It wouldn’t be an isolated incident: throughout the postwar years, we supported right wing governments and dictatorships in those countries most affected by the current crisis: Portugal, Spain, Greece, and Italy. NATO maintained a clandestine military presents in these countries as well, called GLADIO, which didn’t become public until the 1990’s. Seems that this network was responsible for a spate of political terrorism right into the 1980’s.

    I have the feeling that the decision to include these countries in the Eurozone was either the result of a sort of pan-European nationalism (it would have been too insulting not to include them, while providing an emotional justification for excluding Turkey on grounds of a united “European” identity); or, the decision to include these countries in the Eurozone was an “experiment” in the “democratizing” influence of markets.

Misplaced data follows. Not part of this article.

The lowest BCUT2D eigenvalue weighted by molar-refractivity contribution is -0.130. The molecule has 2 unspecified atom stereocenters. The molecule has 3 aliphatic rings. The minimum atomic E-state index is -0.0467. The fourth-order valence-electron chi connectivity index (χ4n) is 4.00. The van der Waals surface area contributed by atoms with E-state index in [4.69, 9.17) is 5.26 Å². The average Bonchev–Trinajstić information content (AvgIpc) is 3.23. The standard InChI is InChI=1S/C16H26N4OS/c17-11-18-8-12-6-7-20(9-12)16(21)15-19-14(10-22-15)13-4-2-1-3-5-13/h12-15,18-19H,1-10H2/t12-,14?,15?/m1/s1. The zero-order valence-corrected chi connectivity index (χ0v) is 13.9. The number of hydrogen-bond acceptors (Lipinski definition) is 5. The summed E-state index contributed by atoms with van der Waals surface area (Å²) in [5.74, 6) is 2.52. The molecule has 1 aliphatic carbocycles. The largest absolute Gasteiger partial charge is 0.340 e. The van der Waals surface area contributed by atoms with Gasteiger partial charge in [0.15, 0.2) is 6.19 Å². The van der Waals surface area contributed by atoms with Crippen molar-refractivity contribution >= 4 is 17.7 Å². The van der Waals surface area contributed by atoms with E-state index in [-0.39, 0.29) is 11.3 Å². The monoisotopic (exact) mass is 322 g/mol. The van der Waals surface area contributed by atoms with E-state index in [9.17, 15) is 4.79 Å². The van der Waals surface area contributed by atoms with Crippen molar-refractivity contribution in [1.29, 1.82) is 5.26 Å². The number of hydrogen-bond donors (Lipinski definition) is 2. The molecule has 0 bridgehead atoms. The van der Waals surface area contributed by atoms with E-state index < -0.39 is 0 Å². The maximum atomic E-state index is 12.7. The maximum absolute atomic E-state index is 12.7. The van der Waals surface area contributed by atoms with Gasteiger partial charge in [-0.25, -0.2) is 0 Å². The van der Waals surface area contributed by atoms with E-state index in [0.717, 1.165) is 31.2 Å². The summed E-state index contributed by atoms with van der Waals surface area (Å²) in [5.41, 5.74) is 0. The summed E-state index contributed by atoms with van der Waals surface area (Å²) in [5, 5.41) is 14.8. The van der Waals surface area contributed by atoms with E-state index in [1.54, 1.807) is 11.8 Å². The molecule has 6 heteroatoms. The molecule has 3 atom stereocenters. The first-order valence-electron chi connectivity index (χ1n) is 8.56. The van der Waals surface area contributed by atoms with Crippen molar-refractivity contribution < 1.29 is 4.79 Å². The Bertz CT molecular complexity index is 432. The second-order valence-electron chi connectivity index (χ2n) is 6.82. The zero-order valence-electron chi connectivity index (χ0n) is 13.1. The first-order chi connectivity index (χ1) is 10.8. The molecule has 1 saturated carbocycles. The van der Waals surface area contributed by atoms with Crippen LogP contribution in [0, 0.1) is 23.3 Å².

While it might seem odd to suggest that a country like Italy was in need of “democratization” (Portugal had Salazar, Spain had Franco, and Greece had a US sponsored right wing dictatorship following the1967 coup), it is worth considering the complicity of top officials with the GLADIO program that effectively undermined their country’s national sovereignty. Berlusconi, who was a media mogul who kept changing the law every time he ran afoul of the law, was a member of Licio Gelli’s illegal P2 masonic lodge, which had tentacles connected all throughout the world of finance…